An officer at Mansehra police station holds the controversial shoe. (Photo supplied)
Clerics of a major political party have issued a religious decree urging careful inquiries into blasphemy cases following a police raid on a shoe shop in northwest Pakistan.
The fatwa was issued after police arrested five people on Feb. 11 from Forever Boot, a shop in Mansehra, Khyber Pakhtunkhwa province. Local journalists had earlier filed a blasphemy case against the shop owner for allegedly printing the name "Muhammad" on a shoe sole.
On Feb. 13, clerics of Dar al Fatah seminary in Mansehra declared those arrested as innocent.
“Careful consideration is needed to confirm this crime. Allegations of this crime without a complete inquiry and consultation with scholars can be dangerous and target an innocent. Therefore, it is needed that such matters should be avoided being public. It can cause unrest and riots. Law enforcement agencies should also consult clerics in such matters,” the clerics stated.
“The photo was examined carefully but nothing objectionable was found. The criticized design under the shoe is a mere design, flower or a print of a dye. An open-minded person cannot imagine it as the name of Muhammad. A predetermined person can cause presumption. Therefore, it is not right as per Sharia and law to act against the shopkeeper based on this argument.”
Five clerics of religious political party Jamiat Ulema-e-Islam (JUI-F) also advertised the fatwa in local newspapers.
It is not right to allege blasphemy based on suspicion or a notion, they stated in the notice.
The alleged blasphemers were released on Feb. 15 but Forever Boot remains closed.
“The name Muhammad carried two Ms [in Urdu]. This isn’t the case here. The issue is very sensitive. This major sin could endanger peace in the country. The shoe manufacturing company has been notified. We thank our clerics for their timely intervention,” Umar Farooq, the brother of the shop’s owner, told UCA News.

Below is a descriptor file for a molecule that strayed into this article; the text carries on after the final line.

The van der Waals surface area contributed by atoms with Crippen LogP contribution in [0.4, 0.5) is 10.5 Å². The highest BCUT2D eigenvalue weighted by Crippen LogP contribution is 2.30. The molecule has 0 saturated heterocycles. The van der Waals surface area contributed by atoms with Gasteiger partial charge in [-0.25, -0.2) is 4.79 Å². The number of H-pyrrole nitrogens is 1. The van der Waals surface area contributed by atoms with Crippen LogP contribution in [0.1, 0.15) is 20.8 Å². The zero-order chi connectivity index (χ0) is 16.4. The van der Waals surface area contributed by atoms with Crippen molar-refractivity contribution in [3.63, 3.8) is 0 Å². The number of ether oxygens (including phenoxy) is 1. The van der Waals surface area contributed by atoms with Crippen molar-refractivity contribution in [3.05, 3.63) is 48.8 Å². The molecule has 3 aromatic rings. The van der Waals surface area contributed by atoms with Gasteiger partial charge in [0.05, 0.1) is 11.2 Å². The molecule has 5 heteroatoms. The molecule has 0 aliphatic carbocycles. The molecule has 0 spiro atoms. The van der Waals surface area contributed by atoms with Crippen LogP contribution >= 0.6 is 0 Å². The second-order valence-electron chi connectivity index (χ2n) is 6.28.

Pakistan’s controversial blasphemy law carries an automatic death penalty for anyone accused of insulting Prophet Muhammad. Critics have repeatedly said that the laws are misused to settle scores and personal vendettas. Minority Christians have often become the target of accusations of blasphemy.
Bishop Azad Marshall, president of the National Council of Churches in Pakistan, urged the government to take “concrete steps” to stop the misuse of the blasphemy laws.
“We are witnessing a record increase in blasphemy cases against all members of society irrespective of their faiths. This has become a norm here but we are glad that a lot of our Muslim siblings have spoken out against the treatment to our community,” he stated in a recent meeting of Church of Pakistan clergy at the head office of Raiwind Diocese.
Last month Pakistan’s Ministry of Human Rights launched the country’s first human rights information resource portal.
The portal, developed in partnership with the European Union, is envisioned to serve as a “central repository of up-to-date and cutting-edge human rights knowledge” for students, academics, practitioners and citizens at large.